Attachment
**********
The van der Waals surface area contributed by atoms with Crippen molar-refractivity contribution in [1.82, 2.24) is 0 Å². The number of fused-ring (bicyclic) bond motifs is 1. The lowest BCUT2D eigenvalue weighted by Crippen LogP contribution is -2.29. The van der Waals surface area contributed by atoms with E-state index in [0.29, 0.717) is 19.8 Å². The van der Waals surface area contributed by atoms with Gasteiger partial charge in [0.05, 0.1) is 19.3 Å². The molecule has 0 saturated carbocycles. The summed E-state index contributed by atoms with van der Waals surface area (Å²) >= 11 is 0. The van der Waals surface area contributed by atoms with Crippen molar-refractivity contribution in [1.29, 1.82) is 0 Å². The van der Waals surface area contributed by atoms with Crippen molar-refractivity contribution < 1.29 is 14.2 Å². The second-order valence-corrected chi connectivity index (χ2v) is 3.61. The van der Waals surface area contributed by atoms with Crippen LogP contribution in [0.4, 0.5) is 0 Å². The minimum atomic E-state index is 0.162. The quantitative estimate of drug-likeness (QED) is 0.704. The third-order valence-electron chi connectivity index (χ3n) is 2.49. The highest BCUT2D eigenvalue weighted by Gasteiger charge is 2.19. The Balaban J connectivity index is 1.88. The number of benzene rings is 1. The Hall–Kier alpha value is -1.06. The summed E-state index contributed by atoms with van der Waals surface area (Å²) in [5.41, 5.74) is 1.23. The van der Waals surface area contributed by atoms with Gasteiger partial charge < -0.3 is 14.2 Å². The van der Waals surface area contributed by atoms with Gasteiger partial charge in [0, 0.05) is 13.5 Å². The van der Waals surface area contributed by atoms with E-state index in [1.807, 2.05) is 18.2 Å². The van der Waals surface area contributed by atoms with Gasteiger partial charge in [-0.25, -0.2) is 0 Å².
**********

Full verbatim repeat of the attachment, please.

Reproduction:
The van der Waals surface area contributed by atoms with Crippen molar-refractivity contribution in [1.82, 2.24) is 0 Å². The number of fused-ring (bicyclic) bond motifs is 1. The lowest BCUT2D eigenvalue weighted by Crippen LogP contribution is -2.29. The van der Waals surface area contributed by atoms with E-state index in [0.29, 0.717) is 19.8 Å². The van der Waals surface area contributed by atoms with Gasteiger partial charge in [0.05, 0.1) is 19.3 Å². The molecule has 0 saturated carbocycles. The summed E-state index contributed by atoms with van der Waals surface area (Å²) >= 11 is 0. The van der Waals surface area contributed by atoms with Crippen molar-refractivity contribution in [1.29, 1.82) is 0 Å². The van der Waals surface area contributed by atoms with Crippen molar-refractivity contribution < 1.29 is 14.2 Å². The second-order valence-corrected chi connectivity index (χ2v) is 3.61. The van der Waals surface area contributed by atoms with Crippen LogP contribution in [0.4, 0.5) is 0 Å². The minimum atomic E-state index is 0.162. The quantitative estimate of drug-likeness (QED) is 0.704. The third-order valence-electron chi connectivity index (χ3n) is 2.49. The highest BCUT2D eigenvalue weighted by Gasteiger charge is 2.19. The Balaban J connectivity index is 1.88. The number of benzene rings is 1. The Hall–Kier alpha value is -1.06. The summed E-state index contributed by atoms with van der Waals surface area (Å²) in [5.41, 5.74) is 1.23. The van der Waals surface area contributed by atoms with Gasteiger partial charge < -0.3 is 14.2 Å². The van der Waals surface area contributed by atoms with Gasteiger partial charge in [0, 0.05) is 13.5 Å². The van der Waals surface area contributed by atoms with E-state index in [1.807, 2.05) is 18.2 Å². The van der Waals surface area contributed by atoms with Gasteiger partial charge in [-0.25, -0.2) is 0 Å².